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Primary and secondary infertility in Africa: systematic review with meta-analysis



Infertility is a practical concern of Africans due to social disgrace and exclusion. This meta-analysis aims to analyze the proportion of primary and secondary infertility and identify the etiologic factors based on the studies conducted in Africa.


An internet-based search was conducted on the following databases; PubMed/Medline, EMBASE, Cochrane library, and google scholar. Both population and institution-based studies conducted among African couples, males, and females were included. Data extraction and critical appraisal of the articles were done by two independent investigators. Meta-analysis using a random effect model was conducted by Stata version 14. Forest plot, heterogeneity test, and funnel plot for publication bias were performed.


The pooled proportion of primary and secondary infertility in Africa was 49.91% (I2 = 98.7, chi-square = 1509.01, degree of freedom = 19 and p < 0.001) and 49.79% (I2 = 98.7, chi-square = 1472.69, degree of freedom = 19 and p < 0.001) respectively. The pooled prevalence of the causes of infertility indicated that 54.01% and 22.26% of the infertility cases were respectively due to female and male-related problems. In 21.36% of infertility cases, both sexes were affected, while 10.4% of the causes of infertility were unexplained. The pooled prevalence of mostly reported causes of male infertility was 31% (oligospermia), 19.39% (asthenozoospermia), and 19.2% (varicocele). The most commonly identified causes of female infertility were pelvic inflammatory disease, tubal factors, and abortion with a pooled prevalence of 39.38%, 39.17%, and 36.41% respectively.


In Africa, the proportion of primary and secondary infertility is approximately equal. Infertility is mostly due to female-related causes like; pelvic inflammatory diseases, uterine tube related problems, and abortion. Oligospermia, asthenozoospermia, and varicocele were the commonest causes of male-related infertility. It is suggested that interpretation and utilization of these findings should consider the presence of substantial heterogeneity between the included studies.


The clinical definition of infertility is an inability to be pregnant after 12 months or more of regular unprotected coitus [1]. From the demographer’s point of view, infertility is defined as the absence of live birth in a woman of reproductive age (15–49 years) with regular unprotected sexual intercourse [2]. Infertility is classified as primary or secondary. Primary infertility is denoted for those women who have not been conceived previously. In secondary infertility, there is at least one conception but fails to repeat [2].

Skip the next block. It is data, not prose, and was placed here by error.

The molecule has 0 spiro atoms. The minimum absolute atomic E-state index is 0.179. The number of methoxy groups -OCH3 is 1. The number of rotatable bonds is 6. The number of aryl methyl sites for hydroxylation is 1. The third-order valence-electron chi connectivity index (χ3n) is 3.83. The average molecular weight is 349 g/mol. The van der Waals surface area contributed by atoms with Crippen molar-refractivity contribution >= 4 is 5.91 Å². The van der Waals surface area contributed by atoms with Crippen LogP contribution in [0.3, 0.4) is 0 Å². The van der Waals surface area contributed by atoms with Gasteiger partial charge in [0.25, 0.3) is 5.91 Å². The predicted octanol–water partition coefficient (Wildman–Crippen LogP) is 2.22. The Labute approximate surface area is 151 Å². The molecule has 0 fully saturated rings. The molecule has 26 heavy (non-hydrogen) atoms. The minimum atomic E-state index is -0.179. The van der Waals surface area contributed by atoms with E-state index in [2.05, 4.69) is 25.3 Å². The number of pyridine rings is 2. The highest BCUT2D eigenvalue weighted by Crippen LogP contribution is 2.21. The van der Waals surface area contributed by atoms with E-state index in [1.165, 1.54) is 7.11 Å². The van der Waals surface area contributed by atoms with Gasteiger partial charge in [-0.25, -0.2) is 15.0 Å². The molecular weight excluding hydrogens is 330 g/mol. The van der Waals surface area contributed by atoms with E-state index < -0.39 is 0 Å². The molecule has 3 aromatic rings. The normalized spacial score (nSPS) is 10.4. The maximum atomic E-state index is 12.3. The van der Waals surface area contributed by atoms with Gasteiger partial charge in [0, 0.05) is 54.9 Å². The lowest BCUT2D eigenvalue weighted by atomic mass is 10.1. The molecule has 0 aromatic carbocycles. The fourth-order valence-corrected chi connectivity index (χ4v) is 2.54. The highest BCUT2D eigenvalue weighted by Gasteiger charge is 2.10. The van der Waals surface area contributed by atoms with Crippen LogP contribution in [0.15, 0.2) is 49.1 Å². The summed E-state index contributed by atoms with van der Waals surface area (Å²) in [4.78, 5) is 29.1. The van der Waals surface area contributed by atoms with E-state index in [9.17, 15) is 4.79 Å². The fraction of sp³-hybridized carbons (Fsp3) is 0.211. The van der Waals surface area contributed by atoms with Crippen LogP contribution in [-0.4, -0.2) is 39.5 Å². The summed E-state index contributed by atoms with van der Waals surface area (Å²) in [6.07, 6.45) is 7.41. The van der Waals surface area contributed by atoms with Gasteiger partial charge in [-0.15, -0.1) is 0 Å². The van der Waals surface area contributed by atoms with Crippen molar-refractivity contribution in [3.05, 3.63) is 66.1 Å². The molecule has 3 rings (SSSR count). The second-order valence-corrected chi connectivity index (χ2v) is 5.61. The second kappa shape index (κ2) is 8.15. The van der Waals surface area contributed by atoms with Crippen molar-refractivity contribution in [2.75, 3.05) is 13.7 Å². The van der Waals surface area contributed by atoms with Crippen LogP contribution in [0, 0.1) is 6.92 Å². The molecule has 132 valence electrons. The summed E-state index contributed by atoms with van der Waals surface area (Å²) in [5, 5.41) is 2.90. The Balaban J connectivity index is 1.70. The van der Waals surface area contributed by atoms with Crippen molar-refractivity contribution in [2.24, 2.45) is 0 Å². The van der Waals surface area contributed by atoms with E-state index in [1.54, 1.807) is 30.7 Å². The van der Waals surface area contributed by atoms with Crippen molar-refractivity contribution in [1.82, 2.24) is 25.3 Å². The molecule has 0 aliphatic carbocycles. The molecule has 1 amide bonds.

The etiologic sources of infertility can be of either the man or the woman or both. In developing countries, most of the causes are attributed to infection. The majority of African women infertility is due to infectious causes [3] and about 46% of Sub-Sahara African men have infertility related to sexually transmitted diseases [4].

For women, bilateral uterine tube blockage is the commonest cause of infertility [5]. The fallopian tubal occlusion is mainly due to pelvic inflammatory disease (PID) which is caused by post-abortal and post-partum infections [6]. In addition, ovulatory disorder, contraception use, and sociocultural factors are the causes of female infertility. Prolonged use of oral contraception, cultural factors like feeding habit, and male heat exposure are reported risk factors affecting fertility [7, 8]. Genetic and environmental factors and infections can affect male fertility. These could lead to impaired sperm cell production, sperm transportation, and sexual habit which end up with infertility [6]. Furthermore, the etiology of infertility shows a significant regional variation [9].

In many African countries, the success of marriage overlies on the ability of a woman to bear children. Being infertile results in a serious psychological trauma and social stigma. In some cases, it may end up with social disgrace and exclusion, verbal and physical abuse, and marriage violence and breakup. Especially for women, infertility significantly reduces their quality of life, expose for multiple sexual partners, sexually transmitted diseases, increased sexual dysfunction, and poor kinship [10]. Therefore, it is a real personal, social, and public health issue, mainly in developing countries.